I really dislike shou fermentation funk, so I’m finding I really enjoy aged shou that has cleared, the more completely the better, like this one. I only gave it the one, normal rinse as opposed to my usual two long ones once I get a whiff of the leaf and it still came out nice and clean. I went with around 8g to a 100ml in ruyao gaiwan, boiling water. It’s a little thin at the very start due to my being too lazy to do more than throw a condensed chunk in the gaiwan, but already has a heavy up front flavor of old wood core and forest floor. As it opens up, it gets thicker and sweeter, with a subtle camphor cooling quality throughout (I noticed it by steep 2, but I had also been choking on it from trying to talk and drink at the same time, so I doubt I would have noticed it for a while longer if it hadn’t been numbing the sensitive tissues of my vocal chords, heh). A mineral mossiness takes over the wood flavors towards the end, around steep 6 or 7.

When steeped with a very light hand, this kind of reminds me of coffee in character without the bitterness with the mellow yet prominent wood flavor that lingers. Steeped more to my standard slow flash steeps, it’s predominantly thick and rich and tastes like if I cored an ancient tree and boiled it in water for an hour or two and maybe threw a handful of some of the equally ancient forest floor in for good measure.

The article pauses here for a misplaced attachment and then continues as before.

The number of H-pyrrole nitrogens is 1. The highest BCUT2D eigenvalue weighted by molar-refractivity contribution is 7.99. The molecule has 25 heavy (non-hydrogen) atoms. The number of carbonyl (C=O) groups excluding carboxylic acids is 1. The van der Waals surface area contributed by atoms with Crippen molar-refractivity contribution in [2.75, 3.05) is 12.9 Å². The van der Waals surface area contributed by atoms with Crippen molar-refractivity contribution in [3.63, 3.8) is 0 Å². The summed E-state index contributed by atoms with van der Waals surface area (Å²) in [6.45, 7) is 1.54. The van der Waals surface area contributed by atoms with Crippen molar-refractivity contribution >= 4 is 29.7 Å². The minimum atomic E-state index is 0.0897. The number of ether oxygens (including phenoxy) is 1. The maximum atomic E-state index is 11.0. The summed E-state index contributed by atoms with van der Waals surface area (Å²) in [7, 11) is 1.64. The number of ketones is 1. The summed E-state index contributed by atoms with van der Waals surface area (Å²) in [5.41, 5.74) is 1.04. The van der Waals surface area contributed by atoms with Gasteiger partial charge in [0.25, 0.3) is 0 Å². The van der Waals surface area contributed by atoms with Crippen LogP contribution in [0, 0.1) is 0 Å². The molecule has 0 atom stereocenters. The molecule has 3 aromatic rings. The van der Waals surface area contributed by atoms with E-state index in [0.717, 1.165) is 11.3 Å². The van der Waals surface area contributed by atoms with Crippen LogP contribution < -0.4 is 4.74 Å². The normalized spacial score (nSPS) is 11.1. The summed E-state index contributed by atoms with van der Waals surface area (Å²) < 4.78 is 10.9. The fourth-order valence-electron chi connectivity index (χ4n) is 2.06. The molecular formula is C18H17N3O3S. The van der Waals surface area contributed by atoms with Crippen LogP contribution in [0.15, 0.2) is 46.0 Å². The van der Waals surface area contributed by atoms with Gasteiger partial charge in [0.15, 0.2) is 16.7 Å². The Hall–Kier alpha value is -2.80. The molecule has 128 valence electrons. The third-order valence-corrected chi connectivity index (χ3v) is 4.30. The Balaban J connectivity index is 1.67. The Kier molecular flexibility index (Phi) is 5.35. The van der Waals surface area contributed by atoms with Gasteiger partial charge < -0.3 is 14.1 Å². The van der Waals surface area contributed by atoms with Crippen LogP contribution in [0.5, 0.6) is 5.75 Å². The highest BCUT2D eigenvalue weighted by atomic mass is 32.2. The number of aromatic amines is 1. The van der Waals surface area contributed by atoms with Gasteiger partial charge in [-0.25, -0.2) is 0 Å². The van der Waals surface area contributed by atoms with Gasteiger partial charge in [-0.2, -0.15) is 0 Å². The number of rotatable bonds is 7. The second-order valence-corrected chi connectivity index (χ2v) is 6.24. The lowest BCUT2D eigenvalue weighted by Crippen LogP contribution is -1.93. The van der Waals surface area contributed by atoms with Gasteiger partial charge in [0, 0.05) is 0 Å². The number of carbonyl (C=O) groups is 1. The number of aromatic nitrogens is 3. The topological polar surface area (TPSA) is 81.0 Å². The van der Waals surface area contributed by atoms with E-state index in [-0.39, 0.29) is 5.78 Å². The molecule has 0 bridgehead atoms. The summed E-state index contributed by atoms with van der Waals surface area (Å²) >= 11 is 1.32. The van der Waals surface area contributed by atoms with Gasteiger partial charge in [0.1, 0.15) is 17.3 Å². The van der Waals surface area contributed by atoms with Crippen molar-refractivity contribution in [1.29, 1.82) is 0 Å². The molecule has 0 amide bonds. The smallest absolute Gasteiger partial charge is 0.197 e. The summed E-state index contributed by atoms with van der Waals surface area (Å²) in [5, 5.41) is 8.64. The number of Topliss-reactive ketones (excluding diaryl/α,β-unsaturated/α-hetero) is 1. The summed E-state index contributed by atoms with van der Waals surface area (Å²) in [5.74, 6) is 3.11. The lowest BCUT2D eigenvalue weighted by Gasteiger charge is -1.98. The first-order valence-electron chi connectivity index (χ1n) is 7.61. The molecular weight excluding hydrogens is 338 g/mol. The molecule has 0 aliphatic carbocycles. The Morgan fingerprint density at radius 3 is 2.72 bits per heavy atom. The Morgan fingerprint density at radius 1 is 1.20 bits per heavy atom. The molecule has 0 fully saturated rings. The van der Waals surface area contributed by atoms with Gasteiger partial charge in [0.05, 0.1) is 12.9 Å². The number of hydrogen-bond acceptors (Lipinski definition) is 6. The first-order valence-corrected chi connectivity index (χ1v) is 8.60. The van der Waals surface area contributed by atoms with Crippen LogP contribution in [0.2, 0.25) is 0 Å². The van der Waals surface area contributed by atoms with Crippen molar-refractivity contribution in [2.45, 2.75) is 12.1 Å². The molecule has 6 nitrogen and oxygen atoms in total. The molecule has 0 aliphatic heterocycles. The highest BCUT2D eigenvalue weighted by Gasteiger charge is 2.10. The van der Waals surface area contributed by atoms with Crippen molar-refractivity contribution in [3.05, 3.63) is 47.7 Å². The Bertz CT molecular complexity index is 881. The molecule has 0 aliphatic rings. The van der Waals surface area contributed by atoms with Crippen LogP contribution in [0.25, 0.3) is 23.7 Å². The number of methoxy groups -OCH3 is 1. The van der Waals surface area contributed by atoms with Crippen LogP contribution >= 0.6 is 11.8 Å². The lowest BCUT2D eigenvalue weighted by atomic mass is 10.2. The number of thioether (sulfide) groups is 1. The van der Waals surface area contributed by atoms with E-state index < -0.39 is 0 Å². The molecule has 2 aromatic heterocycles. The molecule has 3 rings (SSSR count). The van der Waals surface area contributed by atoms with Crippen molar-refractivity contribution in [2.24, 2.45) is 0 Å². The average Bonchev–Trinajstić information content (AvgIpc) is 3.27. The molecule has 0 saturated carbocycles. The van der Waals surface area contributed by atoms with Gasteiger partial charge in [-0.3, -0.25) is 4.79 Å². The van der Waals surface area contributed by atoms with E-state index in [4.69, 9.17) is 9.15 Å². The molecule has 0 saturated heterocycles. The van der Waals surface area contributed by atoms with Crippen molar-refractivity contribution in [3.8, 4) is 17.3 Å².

There is a certain lingering quality to this tea, however, that I’m hard put to describe. There’s a review on their website of this as having indescribable ‘emotion’ and I would have to agree—there’s a certain taste to it that I can’t put words to, but evokes the smell and memory of my favorite aged (now deceased) grandma, despite the fact that she smelled nothing like this tea. It simply tastes like nostalgic old age to me underneath the very upfront wood, minerals, and sweetness. Coupled with a very relaxing, grounding (as in, it feels like all your muscles are being dragged to the ground) qi that was quite strong for me, I really enjoyed this. I got 11 steeps out of it, but could have probably pushed it for more if we didn’t have another tea lined up for the day.

Flavors: Camphor, Forest Floor, Mineral, Moss, Sugarcane, Wood

Preparation
Boiling 8 g 3 OZ / 100 ML

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Hm, not 100% sure this is the same tea (sample was labeled as 2011 Jingmai Gushu, but ancient gardens sounds pretty close to the same idea and I don’t see Jingmai Gushu for sale on their website), but we’ll stick it here all the same. Tried this out in my new mini gaiwan, little over 4g in a 60ml porcelain gaiwan, preheated, 205 F water, yada, yada, yada.